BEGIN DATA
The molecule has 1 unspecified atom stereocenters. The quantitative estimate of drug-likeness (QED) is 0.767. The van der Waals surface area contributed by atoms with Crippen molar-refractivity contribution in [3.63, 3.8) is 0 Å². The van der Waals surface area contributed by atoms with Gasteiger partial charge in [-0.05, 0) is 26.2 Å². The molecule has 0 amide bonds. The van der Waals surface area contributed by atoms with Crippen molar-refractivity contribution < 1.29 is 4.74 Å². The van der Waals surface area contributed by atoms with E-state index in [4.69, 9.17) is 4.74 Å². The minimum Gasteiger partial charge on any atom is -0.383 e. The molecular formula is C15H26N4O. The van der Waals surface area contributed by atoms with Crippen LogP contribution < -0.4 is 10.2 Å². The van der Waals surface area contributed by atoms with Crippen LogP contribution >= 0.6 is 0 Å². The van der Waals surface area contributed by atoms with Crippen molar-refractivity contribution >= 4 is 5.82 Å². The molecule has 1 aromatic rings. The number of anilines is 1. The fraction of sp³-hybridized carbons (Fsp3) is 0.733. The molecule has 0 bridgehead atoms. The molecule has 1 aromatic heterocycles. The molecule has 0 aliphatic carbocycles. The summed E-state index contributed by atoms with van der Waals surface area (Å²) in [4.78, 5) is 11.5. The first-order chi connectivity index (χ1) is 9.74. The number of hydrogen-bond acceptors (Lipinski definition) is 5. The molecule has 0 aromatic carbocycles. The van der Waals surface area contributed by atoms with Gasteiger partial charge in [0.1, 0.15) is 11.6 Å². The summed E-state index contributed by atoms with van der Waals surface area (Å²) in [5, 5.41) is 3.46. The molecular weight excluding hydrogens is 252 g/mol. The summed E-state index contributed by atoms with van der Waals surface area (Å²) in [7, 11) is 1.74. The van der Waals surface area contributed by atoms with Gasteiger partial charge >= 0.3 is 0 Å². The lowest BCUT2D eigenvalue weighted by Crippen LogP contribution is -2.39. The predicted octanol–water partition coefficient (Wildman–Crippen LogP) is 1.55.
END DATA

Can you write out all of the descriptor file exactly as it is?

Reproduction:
The molecule has 1 unspecified atom stereocenters. The quantitative estimate of drug-likeness (QED) is 0.767. The van der Waals surface area contributed by atoms with Crippen molar-refractivity contribution in [3.63, 3.8) is 0 Å². The van der Waals surface area contributed by atoms with Gasteiger partial charge in [-0.05, 0) is 26.2 Å². The molecule has 0 amide bonds. The van der Waals surface area contributed by atoms with Crippen molar-refractivity contribution < 1.29 is 4.74 Å². The van der Waals surface area contributed by atoms with E-state index in [4.69, 9.17) is 4.74 Å². The minimum Gasteiger partial charge on any atom is -0.383 e. The molecular formula is C15H26N4O. The van der Waals surface area contributed by atoms with Crippen LogP contribution < -0.4 is 10.2 Å². The van der Waals surface area contributed by atoms with Crippen LogP contribution >= 0.6 is 0 Å². The van der Waals surface area contributed by atoms with Crippen molar-refractivity contribution >= 4 is 5.82 Å². The molecule has 1 aromatic rings. The number of anilines is 1. The fraction of sp³-hybridized carbons (Fsp3) is 0.733. The molecule has 0 bridgehead atoms. The molecule has 1 aromatic heterocycles. The molecule has 0 aliphatic carbocycles. The summed E-state index contributed by atoms with van der Waals surface area (Å²) in [4.78, 5) is 11.5. The first-order chi connectivity index (χ1) is 9.74. The number of hydrogen-bond acceptors (Lipinski definition) is 5. The molecule has 0 aromatic carbocycles. The van der Waals surface area contributed by atoms with Gasteiger partial charge in [0.1, 0.15) is 11.6 Å². The summed E-state index contributed by atoms with van der Waals surface area (Å²) in [5, 5.41) is 3.46. The molecular weight excluding hydrogens is 252 g/mol. The summed E-state index contributed by atoms with van der Waals surface area (Å²) in [7, 11) is 1.74. The van der Waals surface area contributed by atoms with Gasteiger partial charge >= 0.3 is 0 Å². The lowest BCUT2D eigenvalue weighted by Crippen LogP contribution is -2.39. The predicted octanol–water partition coefficient (Wildman–Crippen LogP) is 1.55.